Felipe Alves

About Me:

I am Senior Economist at Bank of Canada. I graduated in Economics at NYU's Stern Business School in 2020. Check my CV here.


  • Macroeconomics

  • Monetary Economics

  • Labor

  • Computational Tools

Contact Information:


A Further Look at the Propagation of Monetary Policy Shocks in HANK [link]

(with Greg Kaplan, Benjamin Moll and Giovanni Violante) 2020 JMCB

We provide quantitative guidance on the relative importance of Heterogeneous Agent New Keynesian (HANK) model elements for amplification or dampening of the response of aggregate consumption to a monetary shock. We emphasize four findings. First, the presence of capital adjustment costs does not affect the aggregate response, but does change the transmission mechanism so that a larger share of indirect effects originates from equity prices rather than from labor income. Second, incorporating estimated unequal incidence functions for aggregate labor income fluctuations leads to either amplification or dampening, depending on the data and estimation methods. Third, distribution rules for monopoly profits that allocate a larger share to liquid assets lead to greater amplification. Fourth, assumptions about the fiscal reaction to a monetary policy shock have a stronger effect on the aggregate consumption response than any of the other three elements.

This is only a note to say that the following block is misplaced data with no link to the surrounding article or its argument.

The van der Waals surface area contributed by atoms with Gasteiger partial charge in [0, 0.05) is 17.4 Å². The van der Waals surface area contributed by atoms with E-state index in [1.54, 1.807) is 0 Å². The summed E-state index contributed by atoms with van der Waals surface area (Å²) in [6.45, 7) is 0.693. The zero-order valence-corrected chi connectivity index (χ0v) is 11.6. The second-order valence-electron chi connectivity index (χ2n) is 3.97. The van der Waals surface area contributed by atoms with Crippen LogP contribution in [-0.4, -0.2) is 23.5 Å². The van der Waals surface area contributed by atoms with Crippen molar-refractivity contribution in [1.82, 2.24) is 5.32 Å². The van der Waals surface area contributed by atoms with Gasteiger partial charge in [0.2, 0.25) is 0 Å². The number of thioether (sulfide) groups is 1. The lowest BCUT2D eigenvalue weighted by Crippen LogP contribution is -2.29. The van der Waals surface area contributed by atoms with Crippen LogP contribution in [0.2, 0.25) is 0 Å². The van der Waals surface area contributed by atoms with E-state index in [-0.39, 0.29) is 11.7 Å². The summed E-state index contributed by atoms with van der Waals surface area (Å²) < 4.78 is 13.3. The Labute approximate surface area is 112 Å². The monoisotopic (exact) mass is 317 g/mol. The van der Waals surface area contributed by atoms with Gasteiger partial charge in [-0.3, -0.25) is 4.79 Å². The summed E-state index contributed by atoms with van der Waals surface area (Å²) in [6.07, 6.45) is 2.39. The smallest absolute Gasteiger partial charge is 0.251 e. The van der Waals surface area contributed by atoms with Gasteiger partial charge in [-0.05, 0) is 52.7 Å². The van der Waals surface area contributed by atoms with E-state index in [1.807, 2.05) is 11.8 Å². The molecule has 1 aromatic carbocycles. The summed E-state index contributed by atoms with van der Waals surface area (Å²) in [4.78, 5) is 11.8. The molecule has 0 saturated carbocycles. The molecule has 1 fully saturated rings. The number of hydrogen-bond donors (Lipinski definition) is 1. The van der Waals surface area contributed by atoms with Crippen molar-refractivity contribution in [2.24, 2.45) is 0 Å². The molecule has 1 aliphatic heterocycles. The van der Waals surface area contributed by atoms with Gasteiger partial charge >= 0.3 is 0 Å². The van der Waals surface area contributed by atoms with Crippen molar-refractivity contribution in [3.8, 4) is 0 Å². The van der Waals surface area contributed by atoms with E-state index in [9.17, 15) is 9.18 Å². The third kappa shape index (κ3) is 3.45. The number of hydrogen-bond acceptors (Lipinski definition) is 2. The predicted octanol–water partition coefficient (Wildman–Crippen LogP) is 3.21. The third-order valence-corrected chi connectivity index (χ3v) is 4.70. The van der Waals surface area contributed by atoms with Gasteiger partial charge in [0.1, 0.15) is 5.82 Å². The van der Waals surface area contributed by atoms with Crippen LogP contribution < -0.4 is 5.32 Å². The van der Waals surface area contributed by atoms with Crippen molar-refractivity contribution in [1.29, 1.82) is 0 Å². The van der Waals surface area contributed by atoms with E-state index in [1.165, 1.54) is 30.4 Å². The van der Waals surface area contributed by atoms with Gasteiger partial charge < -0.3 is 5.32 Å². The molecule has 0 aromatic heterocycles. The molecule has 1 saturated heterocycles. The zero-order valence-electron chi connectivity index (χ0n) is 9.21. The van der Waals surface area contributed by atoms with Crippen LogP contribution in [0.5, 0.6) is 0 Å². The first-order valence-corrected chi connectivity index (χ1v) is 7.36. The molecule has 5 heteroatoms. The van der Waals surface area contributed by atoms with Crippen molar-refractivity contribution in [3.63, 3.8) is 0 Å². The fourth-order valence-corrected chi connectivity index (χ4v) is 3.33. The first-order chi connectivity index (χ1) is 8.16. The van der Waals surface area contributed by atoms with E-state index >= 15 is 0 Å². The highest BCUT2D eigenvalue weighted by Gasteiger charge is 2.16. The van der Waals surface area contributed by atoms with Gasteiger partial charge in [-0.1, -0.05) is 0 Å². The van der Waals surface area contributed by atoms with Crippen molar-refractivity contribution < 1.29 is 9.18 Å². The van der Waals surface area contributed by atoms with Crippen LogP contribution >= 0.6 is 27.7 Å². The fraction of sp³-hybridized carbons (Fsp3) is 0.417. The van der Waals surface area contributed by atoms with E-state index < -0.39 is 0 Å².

Job Ladder and Business Cycles [link]

I study the aggregate implications of job-to-job flows in a Heterogeneous Agents New Keynesian model. Labor markets are subject to search frictions, and job matches are (ex-post) heterogeneous in productivity. Workers search on-the-job and cannot directly insure against the earnings risk stemming from climbing and falling off the ladder. The state of the economy depends on the distribution of workers over match productivity, earnings, and wealth. The job ladder is shown to have both supply and demand-side consequences over the business cycle: the employment reallocation over the ladder moves labor productivity in response to aggregate shocks, while workers’ consumption reacts to changes in labor market flows. In response to an adverse financial shock, reallocation over the job ladder slows down, keeping workers stuck at low-productivity jobs. Aggregate labor productivity falls with time, which drags down consumption and output even further. These patterns match the behavior of aggregates during and after the Great Recession, with the fall in labor productivity explaining both the slow recovery and the missing disinflation.